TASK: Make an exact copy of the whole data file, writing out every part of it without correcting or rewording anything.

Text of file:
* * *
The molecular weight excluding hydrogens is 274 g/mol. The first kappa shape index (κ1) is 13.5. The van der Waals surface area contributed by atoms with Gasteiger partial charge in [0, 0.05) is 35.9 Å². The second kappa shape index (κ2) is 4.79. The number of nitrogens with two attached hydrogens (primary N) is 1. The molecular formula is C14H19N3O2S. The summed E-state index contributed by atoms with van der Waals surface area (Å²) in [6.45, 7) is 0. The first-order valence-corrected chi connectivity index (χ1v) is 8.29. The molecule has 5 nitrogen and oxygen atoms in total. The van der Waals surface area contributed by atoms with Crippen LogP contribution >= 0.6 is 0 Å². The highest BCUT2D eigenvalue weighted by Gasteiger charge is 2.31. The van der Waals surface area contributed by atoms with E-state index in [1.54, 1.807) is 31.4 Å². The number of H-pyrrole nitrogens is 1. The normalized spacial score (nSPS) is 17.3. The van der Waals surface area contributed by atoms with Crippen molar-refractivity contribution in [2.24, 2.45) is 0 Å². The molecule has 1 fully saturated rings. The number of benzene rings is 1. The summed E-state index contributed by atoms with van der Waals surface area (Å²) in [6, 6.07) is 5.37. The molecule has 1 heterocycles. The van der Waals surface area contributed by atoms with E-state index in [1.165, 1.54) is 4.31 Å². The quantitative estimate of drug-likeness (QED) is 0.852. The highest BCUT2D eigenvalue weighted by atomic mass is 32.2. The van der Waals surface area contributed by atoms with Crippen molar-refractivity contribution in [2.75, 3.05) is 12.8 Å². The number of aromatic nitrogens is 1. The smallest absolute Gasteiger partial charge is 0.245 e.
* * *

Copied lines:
The molecular weight excluding hydrogens is 274 g/mol. The first kappa shape index (κ1) is 13.5. The van der Waals surface area contributed by atoms with Gasteiger partial charge in [0, 0.05) is 35.9 Å². The second kappa shape index (κ2) is 4.79. The number of nitrogens with two attached hydrogens (primary N) is 1. The molecular formula is C14H19N3O2S. The summed E-state index contributed by atoms with van der Waals surface area (Å²) in [6.45, 7) is 0. The first-order valence-corrected chi connectivity index (χ1v) is 8.29. The molecule has 5 nitrogen and oxygen atoms in total. The van der Waals surface area contributed by atoms with Crippen LogP contribution >= 0.6 is 0 Å². The highest BCUT2D eigenvalue weighted by Gasteiger charge is 2.31. The van der Waals surface area contributed by atoms with E-state index in [1.54, 1.807) is 31.4 Å². The number of H-pyrrole nitrogens is 1. The normalized spacial score (nSPS) is 17.3. The van der Waals surface area contributed by atoms with Crippen molar-refractivity contribution in [2.24, 2.45) is 0 Å². The molecule has 1 fully saturated rings. The number of benzene rings is 1. The summed E-state index contributed by atoms with van der Waals surface area (Å²) in [6, 6.07) is 5.37. The molecule has 1 heterocycles. The van der Waals surface area contributed by atoms with E-state index in [1.165, 1.54) is 4.31 Å². The quantitative estimate of drug-likeness (QED) is 0.852. The highest BCUT2D eigenvalue weighted by atomic mass is 32.2. The van der Waals surface area contributed by atoms with Crippen molar-refractivity contribution in [2.75, 3.05) is 12.8 Å². The number of aromatic nitrogens is 1. The smallest absolute Gasteiger partial charge is 0.245 e.